Chronic stress may reduce lifespan in wild baboons, according to new multi-decadal study

Addressing a much-debated question about the impact of stress on survival in wild, nonhuman primates, a new multi-decadal study involving 242 wild female baboons found evidence to support chronic stress as a significant factor affecting survival. The study found that a female baboon with a stress response - as reflected in fecal glucocorticoid concentrations, a biomarker of stress response - in the top 90% for her age throughout adulthood was expected to lose 5.4 years of life compared to a female with glucocorticoid concentrations in the bottom 10% for her age group. The findings, which leveraged more than 14,000 fecal glucocorticoid measurements over a total of more than 1,600 years of female adult lifespan, support that these stress response measurements may be strong predictors of survival in female baboons. The results could also help explain why some nonhuman primate individuals, as well as humans, live longer than others. Scientists have debated whether differences in chronic activation of the hypothalamic-pituitary-adrenal (HPA) axis (the stress response) during adulthood are tied to individual differences in survival. Previous research on humans has shown that factors such as social isolation and low socioeconomic status are associated with elevated glucocorticoid levels from increased HPA axis activation, and further research has found that chronically elevated glucocorticoid levels can lead to health problems such as cardiovascular disease and diabetes. However, evidence for the link between chronic stress and detrimental health effects in non-human primates had not been previously identified in natural animal populations. To close this research gap, Fernando Campos and colleagues measured and analyzed 14,173 fecal glucocorticoid measurements from adult female baboons living in the Amboseli ecosystem in Kenya, over the course of their entire adult (>5 years old) lives. They chose to use fecal measurements because they are more stable than those from blood or plasma, reflect concentrations over several hours rather than at one instance, and are not altered by restraint or handling. The researchers then developed models to test the links between longevity and lifelong high glucocorticoid levels as opposed to increases in glucocorticoids associated with discrete events and specific conditions (such as dominance rank, group size, pregnancy, and lactation). The authors observed greater differences in life expectancy between those individuals with high- and low- fecal glucocorticoid measurements in the cumulative effect model than in a current value model, the latter of which illustrated a spike in concentrations prior to death caused by trauma or illness. The findings suggest that high stress levels throughout adult life affect survival, not just high stress levels close to the time of an individual's death. Campos et al. note that the effects of chronic stress on the survival of adult female baboons are robustly linked to those of social isolation and early-life adversity, as they are in humans.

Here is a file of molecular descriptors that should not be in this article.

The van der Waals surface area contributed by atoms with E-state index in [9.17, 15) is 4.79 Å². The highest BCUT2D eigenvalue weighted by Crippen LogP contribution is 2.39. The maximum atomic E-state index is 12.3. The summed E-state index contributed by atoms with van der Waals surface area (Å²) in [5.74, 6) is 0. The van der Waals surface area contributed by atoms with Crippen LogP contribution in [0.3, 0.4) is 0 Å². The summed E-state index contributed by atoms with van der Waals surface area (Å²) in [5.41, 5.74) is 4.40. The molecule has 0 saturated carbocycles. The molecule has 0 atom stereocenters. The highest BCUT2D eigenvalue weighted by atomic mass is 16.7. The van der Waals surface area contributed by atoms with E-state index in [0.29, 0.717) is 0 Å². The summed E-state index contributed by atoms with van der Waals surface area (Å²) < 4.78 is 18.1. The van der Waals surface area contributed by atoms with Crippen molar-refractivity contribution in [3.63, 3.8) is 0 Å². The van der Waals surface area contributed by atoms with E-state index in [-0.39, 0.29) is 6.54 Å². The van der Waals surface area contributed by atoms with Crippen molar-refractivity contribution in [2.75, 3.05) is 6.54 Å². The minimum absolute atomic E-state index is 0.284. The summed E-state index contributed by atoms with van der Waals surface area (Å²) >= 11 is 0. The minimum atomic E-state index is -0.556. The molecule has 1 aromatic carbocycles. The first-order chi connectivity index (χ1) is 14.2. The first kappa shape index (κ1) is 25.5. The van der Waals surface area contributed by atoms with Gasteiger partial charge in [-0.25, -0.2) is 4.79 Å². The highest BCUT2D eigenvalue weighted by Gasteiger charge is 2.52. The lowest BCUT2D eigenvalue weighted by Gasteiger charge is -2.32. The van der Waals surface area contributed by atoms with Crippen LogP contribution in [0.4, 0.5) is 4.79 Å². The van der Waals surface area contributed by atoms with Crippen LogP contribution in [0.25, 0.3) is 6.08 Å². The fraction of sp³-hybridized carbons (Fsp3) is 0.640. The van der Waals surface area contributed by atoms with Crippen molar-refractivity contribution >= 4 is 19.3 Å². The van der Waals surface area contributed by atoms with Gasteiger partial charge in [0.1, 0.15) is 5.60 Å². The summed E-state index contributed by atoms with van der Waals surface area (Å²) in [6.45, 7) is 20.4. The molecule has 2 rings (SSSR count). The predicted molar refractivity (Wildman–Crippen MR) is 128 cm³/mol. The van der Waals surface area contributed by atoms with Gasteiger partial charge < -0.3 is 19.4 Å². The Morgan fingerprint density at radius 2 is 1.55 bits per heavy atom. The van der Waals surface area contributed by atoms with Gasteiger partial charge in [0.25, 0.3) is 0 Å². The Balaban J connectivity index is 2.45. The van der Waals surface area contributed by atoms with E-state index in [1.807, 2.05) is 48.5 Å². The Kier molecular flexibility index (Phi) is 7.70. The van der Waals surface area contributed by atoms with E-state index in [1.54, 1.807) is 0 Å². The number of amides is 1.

Credit: 
American Association for the Advancement of Science